Pick up a balloon for my birthday – and put it in the trash

Balloon on marsh, Ipswich, Massachusetts
You don’t belong here, Mr. Balloon. Ipswich, Massachusetts

Like a colorful dying bird, it flapped in the breeze. Trapped by the spartina grasses, it was grounded. It said, Happy Birthday. Ug. Another blasted Mylar balloon in the marsh. I sucked out the helium and said some unhappy things to its happy message.

Tomorrow (Saturday, September 19, 2015) is International Coastal Clean-up day. This is organized by the Ocean Conservancy and you can sign up to volunteer. Or you can get yourself to the beach, marsh, rocky shore, estuary, pier, booze cruise, bungalow, beach house, or artist hideaway and pick up some trash. Here’s a sampling of what you’ll likely find.

In one small survey conducted by Chris Haight in the Great Marsh in Massachusetts, he found over a thousand pieces of trash in the marsh after a month. Items ranged from candy wrappers to condoms (um, ew) to the center console of a boat!

What if you’re not near a coastline? What can you do? Let’s revisit our balloon friend again. Each summer, I find at least 10 balloons in the marsh. These balloons break free from the hands of the birthday-er or from the mailbox they were tied to. Then floated until the helium leaked out enough that gravity could yank them back down. The balloons on the marsh were likely not dumped into the marsh. They were carried there by wind or water. They started on dry land and ended up on the coast.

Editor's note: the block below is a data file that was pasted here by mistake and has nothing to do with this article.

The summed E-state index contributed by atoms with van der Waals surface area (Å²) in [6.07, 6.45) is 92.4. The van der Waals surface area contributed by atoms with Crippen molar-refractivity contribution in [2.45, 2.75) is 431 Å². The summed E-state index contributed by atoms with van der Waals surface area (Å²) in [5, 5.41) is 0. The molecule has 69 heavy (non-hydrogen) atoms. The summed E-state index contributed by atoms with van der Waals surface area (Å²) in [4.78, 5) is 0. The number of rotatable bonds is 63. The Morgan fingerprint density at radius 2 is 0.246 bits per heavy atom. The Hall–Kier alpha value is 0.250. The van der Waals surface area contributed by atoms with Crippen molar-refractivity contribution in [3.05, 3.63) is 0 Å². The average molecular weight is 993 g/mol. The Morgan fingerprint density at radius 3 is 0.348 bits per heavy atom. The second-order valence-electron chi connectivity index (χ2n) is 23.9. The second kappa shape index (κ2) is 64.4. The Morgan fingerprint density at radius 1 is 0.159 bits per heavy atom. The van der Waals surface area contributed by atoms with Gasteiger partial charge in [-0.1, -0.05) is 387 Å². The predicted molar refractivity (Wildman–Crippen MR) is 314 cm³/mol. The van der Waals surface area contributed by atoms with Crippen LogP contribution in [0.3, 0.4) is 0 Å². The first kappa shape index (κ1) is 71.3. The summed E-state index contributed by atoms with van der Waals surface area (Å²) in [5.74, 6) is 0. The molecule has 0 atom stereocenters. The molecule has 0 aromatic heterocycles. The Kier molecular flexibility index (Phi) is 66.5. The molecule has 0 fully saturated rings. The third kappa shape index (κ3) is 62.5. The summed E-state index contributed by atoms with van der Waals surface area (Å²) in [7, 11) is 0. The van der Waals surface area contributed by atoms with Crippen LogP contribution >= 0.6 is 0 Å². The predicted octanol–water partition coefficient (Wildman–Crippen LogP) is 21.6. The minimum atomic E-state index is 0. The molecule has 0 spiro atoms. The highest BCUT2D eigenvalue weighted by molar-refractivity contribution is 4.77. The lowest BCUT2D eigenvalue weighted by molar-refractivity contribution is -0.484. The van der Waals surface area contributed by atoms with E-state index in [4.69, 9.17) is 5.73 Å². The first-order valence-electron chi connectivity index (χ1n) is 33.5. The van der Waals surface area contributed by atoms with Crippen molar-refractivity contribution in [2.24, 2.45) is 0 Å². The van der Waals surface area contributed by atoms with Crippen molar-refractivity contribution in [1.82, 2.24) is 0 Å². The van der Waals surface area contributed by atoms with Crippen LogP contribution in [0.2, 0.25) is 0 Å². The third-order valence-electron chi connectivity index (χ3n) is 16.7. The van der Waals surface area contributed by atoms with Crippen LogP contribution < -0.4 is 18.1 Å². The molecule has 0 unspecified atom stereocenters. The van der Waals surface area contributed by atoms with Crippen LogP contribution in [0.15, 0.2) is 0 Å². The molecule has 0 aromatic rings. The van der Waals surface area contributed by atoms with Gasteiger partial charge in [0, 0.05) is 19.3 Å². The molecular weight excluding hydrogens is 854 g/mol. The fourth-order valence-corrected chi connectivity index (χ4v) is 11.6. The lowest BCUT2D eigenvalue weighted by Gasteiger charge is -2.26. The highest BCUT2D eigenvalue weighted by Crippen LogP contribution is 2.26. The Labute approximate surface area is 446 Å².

And that’s where most of the trash that ends up in the ocean started from. It wasn’t thrown directly into the ocean. It was carried there by wind or water from the land. Because rain runs over parking lots and forests and fields and into streams that drain into rivers that drain into oceans, it’s possible for a soda bottle in the parking lot of Target in Arkansas to end up in the marshes of Louisiana via the Arkansas River and then Mississippi River.

So come on Arkansas and Montana and West Virginia and Luxemburg and everywhere else! Do your part to protect the oceans by being a good upstream neighbor. Pick up a piece of trash. Keep yours and your neighbor’s home tidy! Those of us downstream appreciate it!

Oh, and if you’re looking to pick up a balloon for me for my birthday (which was earlier this month), pick it up out of the marsh or the woods and put it in the trash.


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